Soundtracked is a regular column that focuses on the times where the perfect song was chosen to back the perfect scene, creating the perfect film moment. We will take a close look at the song itself, the context in which the filmmakers have decided to place it, and what the choice might mean for the film as a whole, or even the song outside of the world of the film. The moment a song and film synthesize in this way creates a singularly moving experience that in many ways exceeds either song or film as individual elements. Quite simply, it's the way that the sounds and images combine that we'll remember forever, and this column is meant to celebrate those magical moments.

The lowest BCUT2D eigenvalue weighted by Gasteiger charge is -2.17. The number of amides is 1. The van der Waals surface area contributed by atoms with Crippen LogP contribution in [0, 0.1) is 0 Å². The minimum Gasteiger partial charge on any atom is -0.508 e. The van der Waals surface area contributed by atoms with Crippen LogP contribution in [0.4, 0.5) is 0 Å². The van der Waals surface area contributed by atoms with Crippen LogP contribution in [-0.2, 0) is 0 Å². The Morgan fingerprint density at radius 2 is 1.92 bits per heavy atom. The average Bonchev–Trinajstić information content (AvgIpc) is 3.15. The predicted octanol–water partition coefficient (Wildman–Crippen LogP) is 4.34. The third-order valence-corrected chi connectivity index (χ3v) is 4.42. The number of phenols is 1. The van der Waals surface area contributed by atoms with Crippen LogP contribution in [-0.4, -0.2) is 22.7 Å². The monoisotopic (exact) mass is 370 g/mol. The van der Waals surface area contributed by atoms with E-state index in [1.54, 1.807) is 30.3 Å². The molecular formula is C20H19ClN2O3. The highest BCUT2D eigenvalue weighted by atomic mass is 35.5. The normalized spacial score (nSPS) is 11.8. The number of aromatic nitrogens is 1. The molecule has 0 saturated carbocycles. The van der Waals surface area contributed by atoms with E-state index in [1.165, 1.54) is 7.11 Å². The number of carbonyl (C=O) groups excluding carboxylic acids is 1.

Sam and Andrew's story begins with a song. In what has become an iconic moment in Zach Braff's directorial debut Garden State, the two are sitting in the otherwise empty waiting room of a neurologist. They are separated and flanked by rows of ambiguously blue chairs — the type of chair that can only hope the seated doesn't remain so long enough to spinally notice just how little the feeble cushion is doing, comfort-wise — and they exchange a quick glance at one another. Sam, played by Natalie Portman, is beheadphoned and aloof, Andrew (Braff) folded in on himself as he fills out the mandatory information sheet attached to a clipboard. After a bizarre conversation in which Sam is uncomfortably forward in her questioning, he asks simply, "What are you listening to?" and his and Sam's story truly begins. After taking off her over-ear headphones and explaining she's listening to the Shins, she grins and says, "You've got to hear this song. It'll change your life, I swear." It's a moment that's relatable in sentiment, if not in practice. We can all think of times when intrigue might have pushed us to ask what song was bobbing the guy's head next to us on the train or, in a sea of dead-eyed commuters on the way to work, what radio station was compelling the woman who just passed on the freeway to sing joyfully — on a Monday, of all days. We let those moments pass by because they likely won't change our lives, but for Andrew, Sam was right. It did.